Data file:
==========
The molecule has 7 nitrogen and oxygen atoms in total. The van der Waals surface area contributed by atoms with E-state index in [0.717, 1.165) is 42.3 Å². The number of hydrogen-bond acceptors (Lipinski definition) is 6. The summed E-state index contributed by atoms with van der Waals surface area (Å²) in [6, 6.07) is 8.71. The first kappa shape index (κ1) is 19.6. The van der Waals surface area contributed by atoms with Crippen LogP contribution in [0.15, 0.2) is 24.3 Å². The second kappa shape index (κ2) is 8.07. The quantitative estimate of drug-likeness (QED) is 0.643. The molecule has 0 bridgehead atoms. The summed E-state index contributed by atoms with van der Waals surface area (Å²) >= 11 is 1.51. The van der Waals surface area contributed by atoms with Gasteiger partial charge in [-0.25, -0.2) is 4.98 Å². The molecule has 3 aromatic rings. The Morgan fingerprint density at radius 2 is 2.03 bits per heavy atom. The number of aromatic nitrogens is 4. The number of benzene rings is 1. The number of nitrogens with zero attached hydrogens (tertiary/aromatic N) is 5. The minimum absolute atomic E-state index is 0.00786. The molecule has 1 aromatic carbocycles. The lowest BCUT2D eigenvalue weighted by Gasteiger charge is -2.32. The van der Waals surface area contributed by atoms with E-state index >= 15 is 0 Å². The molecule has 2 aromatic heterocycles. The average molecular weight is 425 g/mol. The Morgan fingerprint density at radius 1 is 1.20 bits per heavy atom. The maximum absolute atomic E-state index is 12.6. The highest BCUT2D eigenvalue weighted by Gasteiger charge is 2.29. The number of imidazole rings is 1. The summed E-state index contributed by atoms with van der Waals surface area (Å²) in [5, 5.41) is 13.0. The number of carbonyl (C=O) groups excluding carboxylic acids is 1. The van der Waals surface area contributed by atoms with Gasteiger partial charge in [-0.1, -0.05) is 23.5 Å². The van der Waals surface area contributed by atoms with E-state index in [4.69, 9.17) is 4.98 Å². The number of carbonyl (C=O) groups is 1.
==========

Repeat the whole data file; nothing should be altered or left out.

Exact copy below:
The molecule has 7 nitrogen and oxygen atoms in total. The van der Waals surface area contributed by atoms with E-state index in [0.717, 1.165) is 42.3 Å². The number of hydrogen-bond acceptors (Lipinski definition) is 6. The summed E-state index contributed by atoms with van der Waals surface area (Å²) in [6, 6.07) is 8.71. The first kappa shape index (κ1) is 19.6. The van der Waals surface area contributed by atoms with Crippen LogP contribution in [0.15, 0.2) is 24.3 Å². The second kappa shape index (κ2) is 8.07. The quantitative estimate of drug-likeness (QED) is 0.643. The molecule has 0 bridgehead atoms. The summed E-state index contributed by atoms with van der Waals surface area (Å²) >= 11 is 1.51. The van der Waals surface area contributed by atoms with Gasteiger partial charge in [-0.25, -0.2) is 4.98 Å². The molecule has 3 aromatic rings. The Morgan fingerprint density at radius 2 is 2.03 bits per heavy atom. The number of aromatic nitrogens is 4. The number of benzene rings is 1. The number of nitrogens with zero attached hydrogens (tertiary/aromatic N) is 5. The minimum absolute atomic E-state index is 0.00786. The molecule has 1 aromatic carbocycles. The lowest BCUT2D eigenvalue weighted by Gasteiger charge is -2.32. The van der Waals surface area contributed by atoms with E-state index >= 15 is 0 Å². The molecule has 2 aromatic heterocycles. The average molecular weight is 425 g/mol. The Morgan fingerprint density at radius 1 is 1.20 bits per heavy atom. The maximum absolute atomic E-state index is 12.6. The highest BCUT2D eigenvalue weighted by Gasteiger charge is 2.29. The number of imidazole rings is 1. The summed E-state index contributed by atoms with van der Waals surface area (Å²) in [5, 5.41) is 13.0. The number of carbonyl (C=O) groups excluding carboxylic acids is 1. The van der Waals surface area contributed by atoms with Gasteiger partial charge in [-0.1, -0.05) is 23.5 Å². The van der Waals surface area contributed by atoms with E-state index in [4.69, 9.17) is 4.98 Å². The number of carbonyl (C=O) groups is 1.